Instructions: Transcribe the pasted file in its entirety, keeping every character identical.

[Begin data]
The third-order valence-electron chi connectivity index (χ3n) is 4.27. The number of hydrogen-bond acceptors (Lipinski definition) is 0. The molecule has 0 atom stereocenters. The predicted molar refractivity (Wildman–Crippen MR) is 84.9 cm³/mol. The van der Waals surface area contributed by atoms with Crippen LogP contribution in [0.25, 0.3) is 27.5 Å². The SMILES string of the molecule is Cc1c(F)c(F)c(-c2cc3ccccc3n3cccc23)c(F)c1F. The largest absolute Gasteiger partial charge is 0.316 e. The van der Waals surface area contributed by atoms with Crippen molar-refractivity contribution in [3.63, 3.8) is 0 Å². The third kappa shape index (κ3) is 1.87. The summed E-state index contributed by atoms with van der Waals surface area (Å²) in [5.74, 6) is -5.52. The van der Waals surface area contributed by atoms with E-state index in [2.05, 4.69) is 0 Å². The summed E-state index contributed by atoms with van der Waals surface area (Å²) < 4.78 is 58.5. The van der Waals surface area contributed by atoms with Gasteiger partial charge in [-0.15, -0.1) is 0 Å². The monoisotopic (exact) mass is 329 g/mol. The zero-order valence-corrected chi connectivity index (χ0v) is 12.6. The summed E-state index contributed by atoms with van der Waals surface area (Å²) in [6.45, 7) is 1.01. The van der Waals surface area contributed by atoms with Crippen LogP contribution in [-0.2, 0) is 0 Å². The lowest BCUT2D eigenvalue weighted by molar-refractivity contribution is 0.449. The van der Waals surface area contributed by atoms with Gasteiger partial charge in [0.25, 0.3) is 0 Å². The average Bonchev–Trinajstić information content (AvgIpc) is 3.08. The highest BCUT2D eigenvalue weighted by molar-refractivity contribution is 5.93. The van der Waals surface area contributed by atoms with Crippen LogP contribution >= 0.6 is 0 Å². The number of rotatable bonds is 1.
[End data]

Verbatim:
The third-order valence-electron chi connectivity index (χ3n) is 4.27. The number of hydrogen-bond acceptors (Lipinski definition) is 0. The molecule has 0 atom stereocenters. The predicted molar refractivity (Wildman–Crippen MR) is 84.9 cm³/mol. The van der Waals surface area contributed by atoms with Crippen LogP contribution in [0.25, 0.3) is 27.5 Å². The SMILES string of the molecule is Cc1c(F)c(F)c(-c2cc3ccccc3n3cccc23)c(F)c1F. The largest absolute Gasteiger partial charge is 0.316 e. The van der Waals surface area contributed by atoms with Crippen molar-refractivity contribution in [3.63, 3.8) is 0 Å². The third kappa shape index (κ3) is 1.87. The summed E-state index contributed by atoms with van der Waals surface area (Å²) in [5.74, 6) is -5.52. The van der Waals surface area contributed by atoms with E-state index in [2.05, 4.69) is 0 Å². The summed E-state index contributed by atoms with van der Waals surface area (Å²) < 4.78 is 58.5. The van der Waals surface area contributed by atoms with Gasteiger partial charge in [-0.15, -0.1) is 0 Å². The monoisotopic (exact) mass is 329 g/mol. The zero-order valence-corrected chi connectivity index (χ0v) is 12.6. The summed E-state index contributed by atoms with van der Waals surface area (Å²) in [6.45, 7) is 1.01. The van der Waals surface area contributed by atoms with Crippen LogP contribution in [-0.2, 0) is 0 Å². The lowest BCUT2D eigenvalue weighted by molar-refractivity contribution is 0.449. The van der Waals surface area contributed by atoms with Gasteiger partial charge in [0.25, 0.3) is 0 Å². The average Bonchev–Trinajstić information content (AvgIpc) is 3.08. The highest BCUT2D eigenvalue weighted by molar-refractivity contribution is 5.93. The van der Waals surface area contributed by atoms with Crippen LogP contribution >= 0.6 is 0 Å². The number of rotatable bonds is 1.